Tuesday, October 28, 2008

Video Gone to the Dogs, and Cats

Your video production business can literally go to the dogs...
...and cats! Birds! Monkeys! Ferrets!

But you will still be able to make a living at it because people love their pets and often become enthusiastic when you suggest creating a professionally produced Pet Video Biography of one (or all) of their non-human family members. I mention dogs first, because they are either neck-and-neck or second only to cats in how they are loved, doted upon, spoiled and treated...
...as well as abused, but that is another story I will share at the end of this article.

Any breed, or type of animal or creature that can display a personality, do tricks on command, or respond to its human companion is ripe to star in its own video biography. And the family members who love and care for their special friends love having something to show off to other friends and family members, as well as the story of their pet that they can visit in the event that one day their favorite animal is no longer around. Pet Video Biographies extend the lives of these animals for their families, renewing and preserving special memories over the years.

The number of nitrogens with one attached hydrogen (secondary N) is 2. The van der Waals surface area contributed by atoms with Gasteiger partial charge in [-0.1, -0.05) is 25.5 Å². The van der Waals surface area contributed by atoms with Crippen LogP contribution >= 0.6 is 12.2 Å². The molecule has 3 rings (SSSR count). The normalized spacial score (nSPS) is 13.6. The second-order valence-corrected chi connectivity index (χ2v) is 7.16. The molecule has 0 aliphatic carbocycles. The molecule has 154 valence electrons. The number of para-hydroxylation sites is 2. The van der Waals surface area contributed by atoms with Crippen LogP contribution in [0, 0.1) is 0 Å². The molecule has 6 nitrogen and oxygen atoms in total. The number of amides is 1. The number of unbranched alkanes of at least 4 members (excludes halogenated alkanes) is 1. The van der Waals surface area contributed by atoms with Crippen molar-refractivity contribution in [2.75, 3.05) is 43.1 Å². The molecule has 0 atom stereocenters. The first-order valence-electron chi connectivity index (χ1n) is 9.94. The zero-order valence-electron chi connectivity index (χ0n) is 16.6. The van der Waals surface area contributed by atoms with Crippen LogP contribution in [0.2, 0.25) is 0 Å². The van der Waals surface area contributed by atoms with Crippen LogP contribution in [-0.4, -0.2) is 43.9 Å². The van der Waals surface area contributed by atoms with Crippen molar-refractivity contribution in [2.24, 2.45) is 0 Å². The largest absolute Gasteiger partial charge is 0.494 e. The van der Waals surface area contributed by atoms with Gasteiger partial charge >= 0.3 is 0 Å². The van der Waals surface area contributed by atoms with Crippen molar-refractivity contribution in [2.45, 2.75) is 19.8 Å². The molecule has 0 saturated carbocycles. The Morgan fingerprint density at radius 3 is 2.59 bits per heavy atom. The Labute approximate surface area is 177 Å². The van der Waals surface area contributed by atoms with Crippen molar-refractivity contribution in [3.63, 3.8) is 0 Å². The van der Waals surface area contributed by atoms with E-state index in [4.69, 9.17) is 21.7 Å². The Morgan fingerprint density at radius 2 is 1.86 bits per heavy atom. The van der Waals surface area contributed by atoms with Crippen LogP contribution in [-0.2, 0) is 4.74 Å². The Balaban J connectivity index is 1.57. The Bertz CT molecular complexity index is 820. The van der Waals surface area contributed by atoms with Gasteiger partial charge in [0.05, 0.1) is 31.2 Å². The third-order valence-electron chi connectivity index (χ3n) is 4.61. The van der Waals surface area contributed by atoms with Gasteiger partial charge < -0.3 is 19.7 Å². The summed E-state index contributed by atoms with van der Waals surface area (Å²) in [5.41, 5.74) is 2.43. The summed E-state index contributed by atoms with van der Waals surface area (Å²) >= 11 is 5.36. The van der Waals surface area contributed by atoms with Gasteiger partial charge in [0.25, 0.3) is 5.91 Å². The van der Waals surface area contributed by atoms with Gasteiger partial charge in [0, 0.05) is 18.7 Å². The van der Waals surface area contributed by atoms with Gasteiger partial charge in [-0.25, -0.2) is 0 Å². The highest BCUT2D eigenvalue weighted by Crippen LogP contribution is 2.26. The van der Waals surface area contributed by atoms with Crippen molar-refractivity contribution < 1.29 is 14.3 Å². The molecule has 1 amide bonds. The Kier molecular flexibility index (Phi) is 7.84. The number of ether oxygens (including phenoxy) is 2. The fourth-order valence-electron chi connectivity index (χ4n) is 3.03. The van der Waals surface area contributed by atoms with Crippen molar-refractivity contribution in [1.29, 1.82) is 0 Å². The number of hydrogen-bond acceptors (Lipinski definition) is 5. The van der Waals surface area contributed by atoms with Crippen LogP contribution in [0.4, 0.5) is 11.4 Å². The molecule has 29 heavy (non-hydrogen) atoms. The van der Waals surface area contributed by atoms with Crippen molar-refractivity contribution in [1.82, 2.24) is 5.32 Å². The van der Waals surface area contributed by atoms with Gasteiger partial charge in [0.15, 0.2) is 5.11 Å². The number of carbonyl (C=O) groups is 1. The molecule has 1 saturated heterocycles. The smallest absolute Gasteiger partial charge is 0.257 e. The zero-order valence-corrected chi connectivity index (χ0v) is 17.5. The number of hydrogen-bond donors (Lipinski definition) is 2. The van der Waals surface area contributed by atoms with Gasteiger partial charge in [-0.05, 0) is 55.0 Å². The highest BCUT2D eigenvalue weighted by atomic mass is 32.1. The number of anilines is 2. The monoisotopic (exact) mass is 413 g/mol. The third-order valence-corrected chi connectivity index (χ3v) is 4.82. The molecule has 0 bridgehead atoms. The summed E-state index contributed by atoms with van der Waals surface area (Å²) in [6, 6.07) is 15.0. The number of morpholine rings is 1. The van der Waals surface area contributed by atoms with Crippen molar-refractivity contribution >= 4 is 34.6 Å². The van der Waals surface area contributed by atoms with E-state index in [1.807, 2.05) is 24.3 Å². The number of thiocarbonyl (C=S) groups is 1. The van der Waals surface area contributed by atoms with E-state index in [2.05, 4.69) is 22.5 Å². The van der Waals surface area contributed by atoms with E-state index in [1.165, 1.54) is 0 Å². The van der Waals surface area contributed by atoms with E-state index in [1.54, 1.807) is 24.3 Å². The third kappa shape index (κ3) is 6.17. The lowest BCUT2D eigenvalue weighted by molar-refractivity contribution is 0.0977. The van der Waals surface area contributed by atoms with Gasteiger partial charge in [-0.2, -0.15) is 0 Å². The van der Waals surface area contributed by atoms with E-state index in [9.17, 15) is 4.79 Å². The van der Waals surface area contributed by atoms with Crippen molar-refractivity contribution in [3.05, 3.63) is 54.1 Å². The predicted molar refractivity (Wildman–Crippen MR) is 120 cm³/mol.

Maybe even fish...
...well, maybe not a fish. Perhaps if there is a pet dolphin?

Pet Video Biographies are excellent focus for personal professional video production services. Properly promoted and with good production skills represented in a couple of samples you could make this aspect of video production a full time career in and of itself.

I created one example, using a special family pet, a black lab - young, energetic, personable and special (obviously) - to its human family, as well as neighborhood friends, both canine and human. His name is Mickey.

I spent about an hour with Mickey and members of his family, videotaping Mickey's favorite activity - going for a walk around the neighborhood. Mickey loves his family, and they love him, and he gets so excited when it comes time for his daily exercise routine that he almost puts on his leash by himself. Well, he does take it in his mouth and makes a dash for the back yard gate, tossing the leash end up into the air and catching it in his mouth, sometimes nearly making the loop fall over his head and onto his neck.